Rules of a VipassanaIn a Vipassana, you are not allowed to do anything than meditate. After I entered the gates and had signed up for my course, I had to leave all my belongings in a safe until the end of the course. During the course you are not allowed to read, nor to write, nor use your phone or do anything else than to focus solely on yourself and your meditation. To prevent distractions, personal belongings have to be left behind. Which was surprisingly easy to get used to. Men and women are separated as well and would only be allowed to meet after the course was over.
Noble silenceUpon our arrival to the centre we were still allowed to talk to each other as the course had not yet officially started. However, after the first introduction and the servers showing us our rooms, we were asked to be silent and stay in silence for the next ten days to come. At first it was weird to stand next to people I had just been chatting with and all of a sudden we weren´t allowed to interact any longer. However, it didn´t take long for me to be caught up in my own world and didn´t even think about the others anymore. Once I entered this space of being occupied merely with my own thoughts and actions it was no longer hard not to interact anymore. The more I got absorbed in my thoughts the less I felt the need to talk anymore.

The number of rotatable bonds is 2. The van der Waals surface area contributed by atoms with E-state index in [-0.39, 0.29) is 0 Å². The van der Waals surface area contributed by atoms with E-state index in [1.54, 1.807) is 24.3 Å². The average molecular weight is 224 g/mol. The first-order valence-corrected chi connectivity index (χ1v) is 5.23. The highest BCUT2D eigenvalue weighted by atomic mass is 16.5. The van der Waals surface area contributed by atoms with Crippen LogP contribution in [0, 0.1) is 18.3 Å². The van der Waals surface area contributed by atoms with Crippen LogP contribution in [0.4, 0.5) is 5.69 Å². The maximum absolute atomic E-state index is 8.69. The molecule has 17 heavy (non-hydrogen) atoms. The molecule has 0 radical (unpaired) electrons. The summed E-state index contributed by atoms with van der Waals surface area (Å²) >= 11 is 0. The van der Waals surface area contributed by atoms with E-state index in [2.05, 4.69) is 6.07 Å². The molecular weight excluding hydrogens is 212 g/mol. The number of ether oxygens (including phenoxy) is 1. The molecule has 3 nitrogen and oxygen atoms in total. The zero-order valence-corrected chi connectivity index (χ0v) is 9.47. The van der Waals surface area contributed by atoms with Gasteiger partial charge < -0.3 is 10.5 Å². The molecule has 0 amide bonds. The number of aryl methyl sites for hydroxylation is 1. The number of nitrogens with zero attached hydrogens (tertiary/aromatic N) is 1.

TimetableFrom day 2 on we had a strict timetable for the entire day. Being woken up by the bell at 4:30am we started to meditate at 5am. This meditation lasted 2 hours until breakfast. Our meals were always simple vegetarian (and mostly even vegan) meals prepared by the volunteers who served in the vipassana. The breakfast with a small break lasted until 8. During this time hot water was available to take a shower. Otherwise, we could take a shower later with cold water. Which was not as pleasant as it was quite cold during that time – it was December in the north of India and the nights were freezing cold. Afterwards, we met again in the meditation hall to meditate for 3 more hours until 11. During this time our teacher sometimes took us out of the hall asking us how we were doing and if we had experienced any problems during our meditation. This was the only time we could and should talk. We could also talk to the servers if we needed some help. Afterwards the talk with our teacher we had lunch until 12 and a long break until 1pm. During this break we could do whatever we wanted – wash our clothes or walk around on the paths of the centre. As the centre was not very big, this was maybe done within 5 minutes. I, as many others, discovered the square in front of the biggest meditation hall as a perfect spot to just lay down and enjoy the sun – midday was the only time it really got hot outside. When the end of our break was again announced by the sound of the bell we knew we needed to make our way back into the meditation hall. The entire time I had no watch and had to solely rely on the ringing of the bells. There was also another watch hanging outside of the meditation hall. Like that it was easy to lose track of time. We found ourselves in the meditation hall to meditate until 4pm – with two breaks in between. Then, we could have some tea, puffed rice and fruits. This break was also something I was very much looking forward to as it got already late and it got harder and harder to concentrate. The tea break lasted an hour, then it was time to go back again. In the evening, we were listening to a talk of Goenka, the founder of the Vipassana centres, on TV. He usually explained what we would feel and experience on the particular days of our meditation. He was always the highlight of my day as he would tell stories and explain which problems we might be experiencing in all detail – and he usually was right. Afterwards, we had a half hour of meditation again and then, at 9 pm we were already going to bed.